A Navy RQ-4 Global Hawk was shot down over the Straight of Hormuz by Iranian forces. The unmanned surveillance aircraft was flying in international airspace at the time, though Iranian government representatives have claimed otherwise. The Global Hawk is a high altitude, long endurance unmanned aerial vehicle designed for persistent, real time intelligence gathering.
The story has been ongoing and rapidly developing over the last forty-eight hours (at the time of writing) and much remains unknown. What is clear is that a US Navy operated Broad Area Maritime Surveillance-Demonstrator (BAMS-D) aircraft, a developmental aircraft type built on ex-USAF RQ-4A airframes, was shot down. It crashed into the waters of the Strait of Hormuz, offshore of Iran. The missile that struck the BAMS-D was fired from a battery near Iran’s coast.
USAF CentCom commander, Lt. Gen Joeseph Guastella, issued a statement to reporters midday on 20th June. “A U.S. Navy RQ-4 was flying over the Gulf of Oman and the Strait of Hormuz on a surveillance mission in international airspace in the vicinity of recent IRGC maritime attacks, when it was shot down by an IRGC surface to air missile fired from a location in the vicinity of Goruk, Iran. At the time of the intercept, the RQ-4 was operating at high-altitude approximately 34 kilometers from the nearest point of land on the Iranian coast,” Guastella told reporters. He did not take questions at the time.
President Trump called off response strikes late in the day on Thursday for unclear reasons. “I thought about it for a second and I said, you know what, they shot down an unmanned drone, plane, whatever you want to call it, and here we are sitting with 150 dead people that would have taken place probably within a half an hour after I said go ahead,” the President said to NBC in an interview.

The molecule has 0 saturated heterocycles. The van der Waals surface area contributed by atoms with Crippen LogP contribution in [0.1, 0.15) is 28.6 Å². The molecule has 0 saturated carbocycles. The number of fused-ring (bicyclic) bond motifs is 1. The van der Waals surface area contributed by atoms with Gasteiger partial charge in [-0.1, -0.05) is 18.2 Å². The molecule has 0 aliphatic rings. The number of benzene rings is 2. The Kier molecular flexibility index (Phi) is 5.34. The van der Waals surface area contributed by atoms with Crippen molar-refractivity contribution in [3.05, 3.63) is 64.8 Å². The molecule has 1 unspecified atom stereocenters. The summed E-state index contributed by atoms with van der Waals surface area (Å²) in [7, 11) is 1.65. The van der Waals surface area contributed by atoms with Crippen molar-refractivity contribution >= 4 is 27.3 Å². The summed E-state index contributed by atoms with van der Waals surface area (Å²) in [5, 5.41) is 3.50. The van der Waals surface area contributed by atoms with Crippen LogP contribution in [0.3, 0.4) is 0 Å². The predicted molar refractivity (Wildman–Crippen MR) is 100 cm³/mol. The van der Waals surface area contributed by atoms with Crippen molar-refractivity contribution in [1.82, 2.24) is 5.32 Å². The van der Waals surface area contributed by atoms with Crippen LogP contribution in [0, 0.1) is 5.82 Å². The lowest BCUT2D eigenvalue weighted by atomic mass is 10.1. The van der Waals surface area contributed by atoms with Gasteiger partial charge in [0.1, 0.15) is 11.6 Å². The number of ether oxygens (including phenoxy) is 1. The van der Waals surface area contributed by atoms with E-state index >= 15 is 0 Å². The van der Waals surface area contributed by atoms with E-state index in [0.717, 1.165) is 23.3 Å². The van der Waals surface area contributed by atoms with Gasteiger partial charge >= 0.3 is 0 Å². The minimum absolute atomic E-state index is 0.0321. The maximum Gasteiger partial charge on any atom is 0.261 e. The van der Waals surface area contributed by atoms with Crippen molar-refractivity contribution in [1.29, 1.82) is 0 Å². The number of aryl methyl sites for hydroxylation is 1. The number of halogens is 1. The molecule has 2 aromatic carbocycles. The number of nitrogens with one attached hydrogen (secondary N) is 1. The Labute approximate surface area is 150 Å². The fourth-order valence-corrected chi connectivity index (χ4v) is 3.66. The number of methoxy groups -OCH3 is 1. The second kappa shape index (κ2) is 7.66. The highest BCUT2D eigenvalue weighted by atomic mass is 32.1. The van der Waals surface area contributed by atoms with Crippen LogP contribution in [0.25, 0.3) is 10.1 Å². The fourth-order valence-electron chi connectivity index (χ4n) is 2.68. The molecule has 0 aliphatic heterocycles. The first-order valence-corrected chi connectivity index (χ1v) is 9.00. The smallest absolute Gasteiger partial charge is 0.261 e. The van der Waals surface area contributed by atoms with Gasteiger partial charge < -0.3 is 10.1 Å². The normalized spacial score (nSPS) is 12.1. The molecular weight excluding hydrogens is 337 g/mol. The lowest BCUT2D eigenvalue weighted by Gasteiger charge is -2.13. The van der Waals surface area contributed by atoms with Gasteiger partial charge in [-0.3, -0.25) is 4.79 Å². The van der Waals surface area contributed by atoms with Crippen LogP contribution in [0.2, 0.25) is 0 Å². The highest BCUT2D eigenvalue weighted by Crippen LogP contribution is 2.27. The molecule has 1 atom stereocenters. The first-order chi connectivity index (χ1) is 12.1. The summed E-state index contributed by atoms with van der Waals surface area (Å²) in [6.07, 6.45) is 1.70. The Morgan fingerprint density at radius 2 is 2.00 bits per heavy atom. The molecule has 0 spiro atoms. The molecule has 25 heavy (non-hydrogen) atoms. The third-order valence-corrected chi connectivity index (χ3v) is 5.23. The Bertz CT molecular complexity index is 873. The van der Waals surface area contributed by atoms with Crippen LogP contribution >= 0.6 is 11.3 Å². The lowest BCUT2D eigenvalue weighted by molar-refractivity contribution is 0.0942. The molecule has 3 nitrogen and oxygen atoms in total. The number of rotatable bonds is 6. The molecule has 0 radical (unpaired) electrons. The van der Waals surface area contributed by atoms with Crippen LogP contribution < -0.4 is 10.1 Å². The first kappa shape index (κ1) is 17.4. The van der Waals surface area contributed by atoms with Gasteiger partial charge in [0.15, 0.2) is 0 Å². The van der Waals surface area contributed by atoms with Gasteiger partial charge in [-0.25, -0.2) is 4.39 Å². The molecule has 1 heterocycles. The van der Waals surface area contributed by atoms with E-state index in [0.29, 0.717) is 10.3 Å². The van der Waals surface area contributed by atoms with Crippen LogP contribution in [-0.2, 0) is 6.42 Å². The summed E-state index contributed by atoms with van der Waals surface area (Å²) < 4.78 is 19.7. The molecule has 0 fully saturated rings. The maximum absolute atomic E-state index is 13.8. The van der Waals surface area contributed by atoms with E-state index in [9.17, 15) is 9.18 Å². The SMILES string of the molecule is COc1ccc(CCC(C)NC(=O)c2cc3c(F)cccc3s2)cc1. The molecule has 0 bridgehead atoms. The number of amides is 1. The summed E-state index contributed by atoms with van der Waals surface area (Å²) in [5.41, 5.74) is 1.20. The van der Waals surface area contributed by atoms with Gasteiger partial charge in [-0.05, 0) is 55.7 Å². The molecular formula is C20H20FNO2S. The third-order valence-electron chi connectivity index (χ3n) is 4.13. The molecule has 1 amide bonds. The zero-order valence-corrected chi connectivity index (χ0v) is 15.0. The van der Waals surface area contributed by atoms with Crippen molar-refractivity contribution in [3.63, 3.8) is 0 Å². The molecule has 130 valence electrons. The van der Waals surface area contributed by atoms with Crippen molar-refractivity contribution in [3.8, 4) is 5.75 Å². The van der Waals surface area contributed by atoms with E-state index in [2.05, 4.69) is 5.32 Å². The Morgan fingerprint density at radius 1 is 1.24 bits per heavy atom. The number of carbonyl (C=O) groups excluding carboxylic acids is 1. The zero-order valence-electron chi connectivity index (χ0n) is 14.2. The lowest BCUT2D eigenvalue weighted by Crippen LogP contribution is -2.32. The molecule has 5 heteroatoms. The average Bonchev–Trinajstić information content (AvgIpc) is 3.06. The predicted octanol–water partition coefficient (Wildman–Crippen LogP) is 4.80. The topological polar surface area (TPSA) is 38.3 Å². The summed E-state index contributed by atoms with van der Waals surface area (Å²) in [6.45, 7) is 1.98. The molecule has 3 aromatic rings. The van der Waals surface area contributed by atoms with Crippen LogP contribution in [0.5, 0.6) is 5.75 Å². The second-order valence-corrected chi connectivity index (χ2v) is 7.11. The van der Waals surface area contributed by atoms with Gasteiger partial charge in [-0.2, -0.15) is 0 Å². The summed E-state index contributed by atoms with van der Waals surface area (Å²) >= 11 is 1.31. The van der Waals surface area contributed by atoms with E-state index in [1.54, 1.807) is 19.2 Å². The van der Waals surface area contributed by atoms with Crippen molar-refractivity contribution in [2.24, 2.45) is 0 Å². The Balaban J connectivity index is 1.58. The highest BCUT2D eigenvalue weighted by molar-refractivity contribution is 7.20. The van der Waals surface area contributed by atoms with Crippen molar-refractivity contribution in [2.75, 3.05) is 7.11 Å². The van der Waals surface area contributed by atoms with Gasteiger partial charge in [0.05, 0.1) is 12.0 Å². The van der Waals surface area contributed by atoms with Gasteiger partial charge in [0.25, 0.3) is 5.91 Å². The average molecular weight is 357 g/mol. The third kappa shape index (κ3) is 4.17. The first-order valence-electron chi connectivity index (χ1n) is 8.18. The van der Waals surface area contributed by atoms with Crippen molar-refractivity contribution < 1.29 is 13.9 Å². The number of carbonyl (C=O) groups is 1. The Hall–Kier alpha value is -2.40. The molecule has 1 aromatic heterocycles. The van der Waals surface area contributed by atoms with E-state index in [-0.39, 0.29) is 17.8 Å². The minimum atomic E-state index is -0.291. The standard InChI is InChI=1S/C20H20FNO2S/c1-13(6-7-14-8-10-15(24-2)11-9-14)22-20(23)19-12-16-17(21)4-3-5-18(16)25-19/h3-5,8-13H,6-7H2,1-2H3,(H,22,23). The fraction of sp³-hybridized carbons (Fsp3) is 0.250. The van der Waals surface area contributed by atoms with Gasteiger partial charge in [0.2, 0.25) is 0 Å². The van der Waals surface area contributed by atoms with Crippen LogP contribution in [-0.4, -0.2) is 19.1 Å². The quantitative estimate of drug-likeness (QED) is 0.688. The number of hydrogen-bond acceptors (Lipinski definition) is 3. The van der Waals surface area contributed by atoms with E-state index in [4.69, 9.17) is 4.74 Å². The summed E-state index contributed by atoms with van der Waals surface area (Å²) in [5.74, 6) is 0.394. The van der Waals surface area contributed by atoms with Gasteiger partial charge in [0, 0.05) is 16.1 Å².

Iran also showed off recovered wreckage of the downed aircraft on Friday as both countries’ leaderships issued statements and warnings. “Any mistake by Iran’s enemies, in particular America and its regional allies, would be like firing at a powder keg that will burn America, its interests and its allies to the ground,” Abolfazl Shekarchi, the senior spokesman of Iran’s Armed Forces, said to Iranian news agency Tasnim.
While the situation remains very tense, it does not appear as if conflict between the US and Iran is going to break out, barring any further escalations. Such a conflict would be extremely expensive, in both political and monetary capital, for the US, and potentially disastrous for the Iranians. However, as the crisis continues to play out in the days to come, nothing can be assumed to be certain.